'What is surprising is the scale and spontaneity of the mobilisation and the social profile of the mobilisation.'
'Not just the youth, but women, children and families are part of this now.'
'This is completely unprecedented.'
The only word we hear in Chennai these days is porattam (protest)!
As the public porattam enters the fourth day, Professor A R Venkatachalapathy, left, a historian at the Madras Institute of Development Studies, tells Rediff.com's Shobha Warrier why the youth in Tamil Nadu have come out on the streets.
Did the assembly of thousands of people to protest against the ban on Jallikattu come as a surprise to you?
We knew there was resentment in the minds of people, but this was totally unexpected.
It is unprecedented, and the level of spontaneity behind such a mobilisation has surpassed the 2013 movement against the Sri Lankan issue.
By all accounts, it has also surpassed the mobilisation of people in the 1965 anti-Hindi agitation.
In 1965, there was a campaign and the DMK (Dravida Munnetra Kazhagam) was involved, but today, it is completely apolitical.
This is political in another sense because people have a sense of power and politics, but this is not affiliated to any political party.
This is also an expression of the cynicism of the younger generation and the middle class against the political system.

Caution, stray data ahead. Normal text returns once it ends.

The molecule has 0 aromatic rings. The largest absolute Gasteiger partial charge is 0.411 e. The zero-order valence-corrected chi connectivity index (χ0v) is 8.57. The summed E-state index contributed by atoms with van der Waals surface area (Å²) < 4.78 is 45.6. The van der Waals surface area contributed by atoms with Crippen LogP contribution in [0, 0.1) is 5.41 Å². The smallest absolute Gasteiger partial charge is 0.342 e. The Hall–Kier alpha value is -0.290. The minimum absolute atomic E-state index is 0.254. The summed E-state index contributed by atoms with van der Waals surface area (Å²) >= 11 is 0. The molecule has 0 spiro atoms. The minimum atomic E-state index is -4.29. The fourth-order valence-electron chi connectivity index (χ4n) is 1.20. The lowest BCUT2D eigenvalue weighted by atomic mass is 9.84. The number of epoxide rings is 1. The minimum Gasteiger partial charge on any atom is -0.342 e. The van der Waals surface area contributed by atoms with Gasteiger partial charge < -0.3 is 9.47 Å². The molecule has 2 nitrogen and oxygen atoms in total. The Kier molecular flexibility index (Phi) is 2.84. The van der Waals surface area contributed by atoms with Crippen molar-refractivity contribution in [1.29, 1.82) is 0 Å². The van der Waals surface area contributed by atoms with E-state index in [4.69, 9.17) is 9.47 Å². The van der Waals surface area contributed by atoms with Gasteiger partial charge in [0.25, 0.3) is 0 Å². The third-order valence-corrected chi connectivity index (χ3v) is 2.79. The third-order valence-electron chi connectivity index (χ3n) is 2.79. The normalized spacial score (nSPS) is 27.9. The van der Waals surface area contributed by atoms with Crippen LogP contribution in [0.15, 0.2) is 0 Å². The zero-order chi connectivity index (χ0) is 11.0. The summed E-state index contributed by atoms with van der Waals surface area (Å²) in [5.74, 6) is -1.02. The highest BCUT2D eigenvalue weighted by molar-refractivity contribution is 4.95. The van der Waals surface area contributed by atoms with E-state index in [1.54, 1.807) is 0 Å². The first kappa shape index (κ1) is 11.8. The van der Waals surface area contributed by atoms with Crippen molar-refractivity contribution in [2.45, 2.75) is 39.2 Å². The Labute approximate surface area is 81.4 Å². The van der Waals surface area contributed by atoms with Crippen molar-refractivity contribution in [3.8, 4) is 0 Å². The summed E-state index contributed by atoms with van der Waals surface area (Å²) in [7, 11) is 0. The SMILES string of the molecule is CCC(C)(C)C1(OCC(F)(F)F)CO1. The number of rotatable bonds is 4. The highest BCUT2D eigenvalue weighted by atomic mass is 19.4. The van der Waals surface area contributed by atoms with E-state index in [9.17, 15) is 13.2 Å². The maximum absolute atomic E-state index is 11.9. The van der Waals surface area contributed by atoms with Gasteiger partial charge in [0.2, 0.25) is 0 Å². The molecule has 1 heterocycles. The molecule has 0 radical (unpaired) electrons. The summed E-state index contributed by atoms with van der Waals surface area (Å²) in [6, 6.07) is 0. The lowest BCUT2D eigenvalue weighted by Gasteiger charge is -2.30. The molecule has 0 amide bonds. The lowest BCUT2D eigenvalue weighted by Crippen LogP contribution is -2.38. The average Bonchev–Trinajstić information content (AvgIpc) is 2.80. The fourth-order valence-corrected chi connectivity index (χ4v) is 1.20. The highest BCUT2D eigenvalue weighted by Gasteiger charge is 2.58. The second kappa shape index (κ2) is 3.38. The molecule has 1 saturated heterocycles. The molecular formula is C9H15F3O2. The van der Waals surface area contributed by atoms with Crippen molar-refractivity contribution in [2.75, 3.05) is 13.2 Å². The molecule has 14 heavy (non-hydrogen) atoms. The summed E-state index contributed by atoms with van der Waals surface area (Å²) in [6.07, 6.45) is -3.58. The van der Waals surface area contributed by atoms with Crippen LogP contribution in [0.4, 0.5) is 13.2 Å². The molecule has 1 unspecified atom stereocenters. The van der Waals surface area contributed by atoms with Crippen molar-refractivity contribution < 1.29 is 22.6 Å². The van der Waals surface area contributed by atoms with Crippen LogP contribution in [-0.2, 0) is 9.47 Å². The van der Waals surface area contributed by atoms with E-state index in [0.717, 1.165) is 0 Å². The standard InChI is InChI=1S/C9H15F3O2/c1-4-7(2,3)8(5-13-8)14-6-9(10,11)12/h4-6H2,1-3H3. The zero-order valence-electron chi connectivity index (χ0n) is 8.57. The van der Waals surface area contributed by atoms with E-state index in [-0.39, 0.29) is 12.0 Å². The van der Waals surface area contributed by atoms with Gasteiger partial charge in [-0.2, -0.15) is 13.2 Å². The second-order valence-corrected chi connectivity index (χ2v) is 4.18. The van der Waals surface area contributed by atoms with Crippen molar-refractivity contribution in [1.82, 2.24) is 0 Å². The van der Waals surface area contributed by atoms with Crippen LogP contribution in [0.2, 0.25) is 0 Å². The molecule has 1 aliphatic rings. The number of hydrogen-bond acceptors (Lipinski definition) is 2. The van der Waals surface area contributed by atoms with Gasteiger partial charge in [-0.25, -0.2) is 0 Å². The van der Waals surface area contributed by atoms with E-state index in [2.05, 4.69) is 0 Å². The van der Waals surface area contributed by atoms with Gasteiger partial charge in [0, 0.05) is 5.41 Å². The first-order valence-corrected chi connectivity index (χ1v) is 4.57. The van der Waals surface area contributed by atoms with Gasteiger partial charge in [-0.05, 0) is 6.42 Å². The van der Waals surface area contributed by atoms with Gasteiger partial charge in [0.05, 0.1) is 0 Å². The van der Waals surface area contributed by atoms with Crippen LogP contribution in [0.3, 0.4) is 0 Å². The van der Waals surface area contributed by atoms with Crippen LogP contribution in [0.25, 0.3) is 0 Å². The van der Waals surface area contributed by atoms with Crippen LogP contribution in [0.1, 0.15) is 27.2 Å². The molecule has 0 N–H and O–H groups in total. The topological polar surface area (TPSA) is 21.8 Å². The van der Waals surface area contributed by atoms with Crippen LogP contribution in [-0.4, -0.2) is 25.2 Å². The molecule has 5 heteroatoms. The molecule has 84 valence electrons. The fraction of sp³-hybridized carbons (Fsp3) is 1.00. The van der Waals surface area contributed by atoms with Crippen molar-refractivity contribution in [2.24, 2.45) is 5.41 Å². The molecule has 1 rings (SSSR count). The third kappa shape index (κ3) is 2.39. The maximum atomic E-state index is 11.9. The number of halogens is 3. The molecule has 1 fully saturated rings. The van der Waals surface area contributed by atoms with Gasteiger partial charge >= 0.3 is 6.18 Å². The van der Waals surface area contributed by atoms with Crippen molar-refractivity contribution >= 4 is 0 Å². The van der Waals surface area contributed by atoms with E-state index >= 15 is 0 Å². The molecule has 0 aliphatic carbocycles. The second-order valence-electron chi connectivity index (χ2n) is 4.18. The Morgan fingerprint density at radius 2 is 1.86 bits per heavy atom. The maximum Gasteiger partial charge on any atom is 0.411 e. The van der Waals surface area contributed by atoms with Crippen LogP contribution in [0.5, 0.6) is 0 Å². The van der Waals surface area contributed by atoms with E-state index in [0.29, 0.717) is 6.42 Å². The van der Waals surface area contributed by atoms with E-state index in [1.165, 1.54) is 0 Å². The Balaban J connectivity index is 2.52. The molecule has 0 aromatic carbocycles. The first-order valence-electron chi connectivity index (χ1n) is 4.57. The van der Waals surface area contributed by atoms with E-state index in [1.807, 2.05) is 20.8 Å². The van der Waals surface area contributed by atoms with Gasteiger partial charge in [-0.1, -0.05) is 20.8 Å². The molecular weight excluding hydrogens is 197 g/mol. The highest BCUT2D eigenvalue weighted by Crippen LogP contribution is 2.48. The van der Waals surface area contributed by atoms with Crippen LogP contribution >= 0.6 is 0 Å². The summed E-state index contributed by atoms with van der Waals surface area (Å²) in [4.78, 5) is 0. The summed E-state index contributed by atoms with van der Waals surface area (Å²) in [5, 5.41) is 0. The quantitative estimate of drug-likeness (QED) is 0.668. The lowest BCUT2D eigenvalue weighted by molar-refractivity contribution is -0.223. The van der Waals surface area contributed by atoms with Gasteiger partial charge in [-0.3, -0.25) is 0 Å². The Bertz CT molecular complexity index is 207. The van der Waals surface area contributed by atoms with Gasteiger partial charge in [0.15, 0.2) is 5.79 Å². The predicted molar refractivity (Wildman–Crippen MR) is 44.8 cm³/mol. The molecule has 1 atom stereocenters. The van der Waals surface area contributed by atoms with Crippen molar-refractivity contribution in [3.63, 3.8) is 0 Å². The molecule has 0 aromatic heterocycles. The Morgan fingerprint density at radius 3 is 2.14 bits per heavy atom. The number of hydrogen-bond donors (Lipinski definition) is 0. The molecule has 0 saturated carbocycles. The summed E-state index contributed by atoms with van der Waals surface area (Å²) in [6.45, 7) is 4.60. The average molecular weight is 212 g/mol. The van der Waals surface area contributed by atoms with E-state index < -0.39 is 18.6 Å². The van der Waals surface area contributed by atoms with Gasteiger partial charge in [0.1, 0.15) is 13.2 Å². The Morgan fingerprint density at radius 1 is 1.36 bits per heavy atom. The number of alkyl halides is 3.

The resentment has been there for a very long time.
You mean Jallikattu was just a trigger and there were other issues that disturbed the people of Tamil Nadu.
Over the last couple of years, there has been considerable resentment in the minds of the Tamil people.
There is a perception that they have been sidelined.
Starting from 2009 during the last days of the civil war in Sri Lanka, when 27,000 non-combatants were bombed.
Nobody protested about it and the war criminals were not brought to book.
For the last 25 years the convicts in the Rajiv Gandhi murder case are in prison.
In the case of Cauvery water, a state (government) wilfully and repeatedly defied the Supreme Court order, but nothing has been done.
Then Mullaperiyar, where Kerala has taken a very antagonistic stand.
Demonetisation also is a reason for the anger.
The Pongal holidays were badly handled and though not deliberate, the people felt it was deliberate.
There is resentment among people and they are unhappy with a whole range of issues and Jallikattu became a flashpoint.
Do the Tamil people feel alienated?
See, alienation is a very strong word. But some letterhead NGOs take up issues of which they have no understanding and they are able to use the legal process to stop age-old practices.
It is not just that they are age-old practices; they are embedded in our culture.
When you stop such practices all of a sudden, it causes resentment.
I must say what the English media has completely missed is, what you see is not a one-point programme.
There are a whole range of issues behind this, which you may not see or hear now.
The new generation feels threatened and worried about their identity by the steamrolling effect of globalisation.
The protest that you see today should be seen as a symbol though many of them are not even participating in it. Their pride has been affected.
Do you think the rest of India does not understand how the people of Tamil Nadu feel?
The general feeling is that the people outside Tamil Nadu don't understand them. You can't sit in one corner of India and dictate what a small village in Tamil Nadu should do.